The government is planning to spend about J$3 billion to implement phase one of the local vaccine programme, with the first doses to be delivered on April 21.
The other doses will arrive on July 21 and December 21.
The schedule is outlined in the COVID-19 Deployment and Vaccination Interim Plan tabled by Health Minister Dr. Christopher Tufton in the House of Representatives Tuesday afternoon.
Dr. Tufton said the vaccine programme has been broken down into four phases, with 16 per cent of the population to be inoculated in the first phase this year.
The $3 billion budget to support the first phase will cover the purchase of the vaccines, supply chain and cold storage items, personal protective equipment (PPE), transportation, staff training and costs, as well as public education and sensitisation costs.
Dr. Tufton said a further 16 per cent of the population is to be immunised next year as the government continues to "seek additional doses of the vaccine based on locally relevant risk factors, vulnerabilities and the COVID-19 threat."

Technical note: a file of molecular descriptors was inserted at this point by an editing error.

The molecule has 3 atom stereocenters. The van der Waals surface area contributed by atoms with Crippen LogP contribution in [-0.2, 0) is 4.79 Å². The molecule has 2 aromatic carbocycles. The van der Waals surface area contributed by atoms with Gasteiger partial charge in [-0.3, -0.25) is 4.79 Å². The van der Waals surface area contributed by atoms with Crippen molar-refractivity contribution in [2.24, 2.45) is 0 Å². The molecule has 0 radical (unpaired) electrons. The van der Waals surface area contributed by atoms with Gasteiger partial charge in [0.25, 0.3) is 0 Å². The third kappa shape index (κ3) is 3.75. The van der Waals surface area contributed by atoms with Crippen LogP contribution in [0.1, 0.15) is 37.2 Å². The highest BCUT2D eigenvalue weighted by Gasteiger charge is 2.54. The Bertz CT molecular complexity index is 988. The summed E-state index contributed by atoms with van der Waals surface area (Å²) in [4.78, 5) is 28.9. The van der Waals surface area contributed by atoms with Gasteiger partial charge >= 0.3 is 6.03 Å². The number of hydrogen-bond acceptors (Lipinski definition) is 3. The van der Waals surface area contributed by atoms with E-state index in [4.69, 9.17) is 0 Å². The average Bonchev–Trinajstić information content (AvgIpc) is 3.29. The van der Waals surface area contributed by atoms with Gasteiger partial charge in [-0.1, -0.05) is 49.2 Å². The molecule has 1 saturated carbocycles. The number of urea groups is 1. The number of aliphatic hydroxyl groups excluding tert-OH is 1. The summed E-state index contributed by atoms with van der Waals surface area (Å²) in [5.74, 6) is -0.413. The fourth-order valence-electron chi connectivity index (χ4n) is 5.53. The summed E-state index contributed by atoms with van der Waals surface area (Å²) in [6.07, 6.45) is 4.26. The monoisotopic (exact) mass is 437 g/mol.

The minister noted the vaccines to be received under the COVAX programme will arrive by air and receive priority clearance by customs.
Dr. Tufton said COVID-19 vaccinations could become part of Jamaica's routine vaccination programme if the virus continues to pose a threat.
He said the government would first have to determine the need for revaccination and or the level of immunity achieved or needed by the population after the initial four vaccination phases.
If it is determined that the population needs further COVID-19 vaccinations, this will be absorbed into the regular budget for immunisation.
'Not ambitious enough'
But Opposition Leader Mark Golding contended the government's goal of vaccinating 16 per cent of the population this year and another 16 per cent next year is not ambitious enough.
He insisted those targets are unsatisfactory since "to achieve herd immunity, the general consensus is it's around 60 per cent of the population that must be immunised."
Herd immunity occurs when a large portion of a population becomes immune to a disease, making its spread from person to person unlikely.
Mr. Golding urged the government to step up efforts to source sufficient doses of the COVID vaccine "to immunise our population this year, at a level that will achieve herd immunity this year."
In response to the suggestion, Dr. Tufton admitted the 16 per cent projection is conservative, but said the Opposition Leader's position was not realistic.
He noted that while he understood Mr. Golding's anxiety, "we are faced with a very practical scenario...that you can't access what is not available."